And here was how we prepared our food.
Truth: everything was so unplanned that we didn’t even think of bringing proper food like tilapia or bangus or barbeque, etc. But this was the best spicy sardines and hotdog and luncheon meat and rice we’d ever tasted. Sand toppings and all hahaha. But it was fun and our stomachs were full after a sumptuous meal. 😀
So while they were suggesting that they should take a dip in the ocean that night, I wasn’t up for it and was suggesting to my other friend that we should do stargazing instead. I was able to convince her hahaha.
So we went to the beach to do just that–stargazing and they would take a dip in the ocean. But the waves were strong that the evening.
In the end, we all laid down on the beach, looking at stars. The night was so clear and the stars were so bright.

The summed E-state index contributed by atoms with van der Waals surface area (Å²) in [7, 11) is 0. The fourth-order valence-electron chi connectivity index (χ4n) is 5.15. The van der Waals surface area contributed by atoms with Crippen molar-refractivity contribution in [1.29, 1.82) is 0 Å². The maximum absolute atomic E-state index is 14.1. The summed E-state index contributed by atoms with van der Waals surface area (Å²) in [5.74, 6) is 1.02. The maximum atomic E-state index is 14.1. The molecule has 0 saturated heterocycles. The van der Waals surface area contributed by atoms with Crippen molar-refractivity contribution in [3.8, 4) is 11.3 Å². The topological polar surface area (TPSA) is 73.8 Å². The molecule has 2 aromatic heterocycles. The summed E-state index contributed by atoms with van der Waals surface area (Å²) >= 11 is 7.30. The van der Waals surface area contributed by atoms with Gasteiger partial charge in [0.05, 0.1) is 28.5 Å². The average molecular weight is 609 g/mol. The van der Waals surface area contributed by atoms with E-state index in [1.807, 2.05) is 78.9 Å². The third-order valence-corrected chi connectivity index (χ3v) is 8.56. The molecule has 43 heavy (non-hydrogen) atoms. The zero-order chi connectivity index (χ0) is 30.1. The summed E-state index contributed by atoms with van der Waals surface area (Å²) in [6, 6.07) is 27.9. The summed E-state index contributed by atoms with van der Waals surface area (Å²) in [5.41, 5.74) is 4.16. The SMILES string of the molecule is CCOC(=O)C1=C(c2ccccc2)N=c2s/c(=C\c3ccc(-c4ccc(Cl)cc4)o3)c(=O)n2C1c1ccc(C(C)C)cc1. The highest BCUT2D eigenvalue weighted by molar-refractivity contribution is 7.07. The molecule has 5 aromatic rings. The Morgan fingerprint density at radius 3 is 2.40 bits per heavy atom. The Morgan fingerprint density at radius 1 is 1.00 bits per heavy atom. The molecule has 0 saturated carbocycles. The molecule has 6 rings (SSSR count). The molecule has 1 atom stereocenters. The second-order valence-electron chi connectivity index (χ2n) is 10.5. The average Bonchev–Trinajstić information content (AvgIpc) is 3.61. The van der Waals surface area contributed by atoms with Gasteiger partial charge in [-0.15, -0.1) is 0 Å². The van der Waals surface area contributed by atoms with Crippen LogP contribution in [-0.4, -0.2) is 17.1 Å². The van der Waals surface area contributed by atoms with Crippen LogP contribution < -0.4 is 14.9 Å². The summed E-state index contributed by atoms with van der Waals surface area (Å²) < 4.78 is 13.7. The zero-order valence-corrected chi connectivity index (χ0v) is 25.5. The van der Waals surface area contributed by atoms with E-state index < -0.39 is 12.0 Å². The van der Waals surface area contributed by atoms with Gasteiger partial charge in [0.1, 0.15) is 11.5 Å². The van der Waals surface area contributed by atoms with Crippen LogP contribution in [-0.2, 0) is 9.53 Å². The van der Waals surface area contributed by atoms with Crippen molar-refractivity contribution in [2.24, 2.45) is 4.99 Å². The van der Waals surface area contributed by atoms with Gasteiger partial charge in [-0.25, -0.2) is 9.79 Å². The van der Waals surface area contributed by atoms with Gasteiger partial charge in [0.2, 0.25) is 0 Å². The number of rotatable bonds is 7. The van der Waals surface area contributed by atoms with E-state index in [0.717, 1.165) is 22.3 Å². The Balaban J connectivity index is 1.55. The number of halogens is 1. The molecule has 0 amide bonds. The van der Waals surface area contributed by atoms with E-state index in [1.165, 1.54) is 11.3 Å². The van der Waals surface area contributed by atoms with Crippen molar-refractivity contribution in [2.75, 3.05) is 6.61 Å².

The highlight of the night was when all saw shooting stars. Who would have thought? I was the last one to see a shooting star, because I was busy taking pictures (epic fail; need to learn how to take pictures of stars) when they all saw one. Funny thing was, an hour after, I saw a shooting star while all of them were fast asleep out there on the beach.
At ten in the evening–I woke them up–and we all went back to our campsite. After freshening up, we all got ready to call it a night and sleep in our tents.
Good to know: there were shower areas.
Before sleeping… there had been an ambush interview (they really didn’t let me off the hook) about things. After which, we all went to sleep. Or tried to. It was a cold morning.